Characterization of hepatic low-K(m) outer-ring deiodination in red drum (Sciaenops ocellatus).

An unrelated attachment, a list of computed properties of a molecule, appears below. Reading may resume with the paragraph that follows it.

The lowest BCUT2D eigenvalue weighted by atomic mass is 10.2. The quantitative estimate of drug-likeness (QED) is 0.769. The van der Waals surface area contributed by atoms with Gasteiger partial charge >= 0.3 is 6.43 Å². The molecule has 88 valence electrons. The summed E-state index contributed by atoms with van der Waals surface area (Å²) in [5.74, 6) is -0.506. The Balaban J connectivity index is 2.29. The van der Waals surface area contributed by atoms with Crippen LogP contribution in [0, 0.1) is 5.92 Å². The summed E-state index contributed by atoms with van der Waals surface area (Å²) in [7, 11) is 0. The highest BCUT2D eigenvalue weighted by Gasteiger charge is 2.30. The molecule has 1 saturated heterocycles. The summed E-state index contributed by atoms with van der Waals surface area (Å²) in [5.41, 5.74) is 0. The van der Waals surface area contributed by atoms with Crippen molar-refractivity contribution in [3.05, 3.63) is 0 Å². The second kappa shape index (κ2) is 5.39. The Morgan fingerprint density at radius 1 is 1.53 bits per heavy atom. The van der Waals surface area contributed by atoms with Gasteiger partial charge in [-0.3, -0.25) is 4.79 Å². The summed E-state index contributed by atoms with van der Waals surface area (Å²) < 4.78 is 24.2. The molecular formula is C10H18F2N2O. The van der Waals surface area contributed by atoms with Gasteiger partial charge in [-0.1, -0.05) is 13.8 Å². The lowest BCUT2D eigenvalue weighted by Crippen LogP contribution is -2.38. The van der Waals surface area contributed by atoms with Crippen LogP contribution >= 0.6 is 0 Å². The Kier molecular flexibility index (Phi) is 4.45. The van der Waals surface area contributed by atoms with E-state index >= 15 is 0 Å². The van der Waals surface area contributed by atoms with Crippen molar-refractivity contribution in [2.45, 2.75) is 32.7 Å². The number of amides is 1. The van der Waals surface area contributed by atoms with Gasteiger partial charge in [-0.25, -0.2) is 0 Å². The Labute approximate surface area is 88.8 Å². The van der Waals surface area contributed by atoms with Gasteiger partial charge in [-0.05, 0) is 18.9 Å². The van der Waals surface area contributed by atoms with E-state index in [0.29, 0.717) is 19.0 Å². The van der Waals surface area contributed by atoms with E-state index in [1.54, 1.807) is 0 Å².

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The more biologically active thyroid hormone 3,5,3'-triiodothyronine (T(3)), is primarily derived from peripheral deiodination of thyroxine (T(4)). We characterized hepatic deiodination for a commercially important, warm water teleost fish, the red drum (Sciaenops ocellatus). Low K(m) outer-ring deiodination (ORD) activity was determined by production of free iodide ((125)I) upon incubation of hepatic microsomes with radiolabeled T(4). HPLC analysis demonstrated that (125)I, and T(3) were produced in equal amounts, thereby validating 125I as a measure of T(3) production. A small amount of 3,3',5'-triiodothyronine (reverse T(3)) was also produced by inner-ring deiodination. Production of (125)I was linear over a range of 0--100 microg protein/ml and for incubations of 30 min--4 h. Maximal ORD activity was measured at pH 6.6, 50 mM dithiothreitol (DTT) and an incubation temperature of 20 degrees C. Double reciprocal plots demonstrated that the average apparent K(m) was 5.1 nM and the average V(max) was 3.7 pmol T(4) converted/h per mg protein. ORD was not inhibited by propylthiouracil but was 50% inhibited by 90 microM of iodoacetic acid and 7 microM of gold thioglucose. The substrate analog preference was T(4) = tetraiodoacetic acid = reverse T(3) > triiodoacetic acid >> T(3). In relation to other tissues, ORD for liver>gill>intestine>kidney. Similar hepatic deiodination activity was present in adult wild, aquacultured and laboratory-reared red drum, but in adult wild red drum the optimum temperature was higher. Red drum hepatic low-K(m) deiodination activity appears to most closely resemble rainbow trout hepatic and mammalian Type II deiodination. Evidence of inner-ring T(4) deiodination suggests a more active hepatic iodothyronine catabolic pathway than in other teleost species.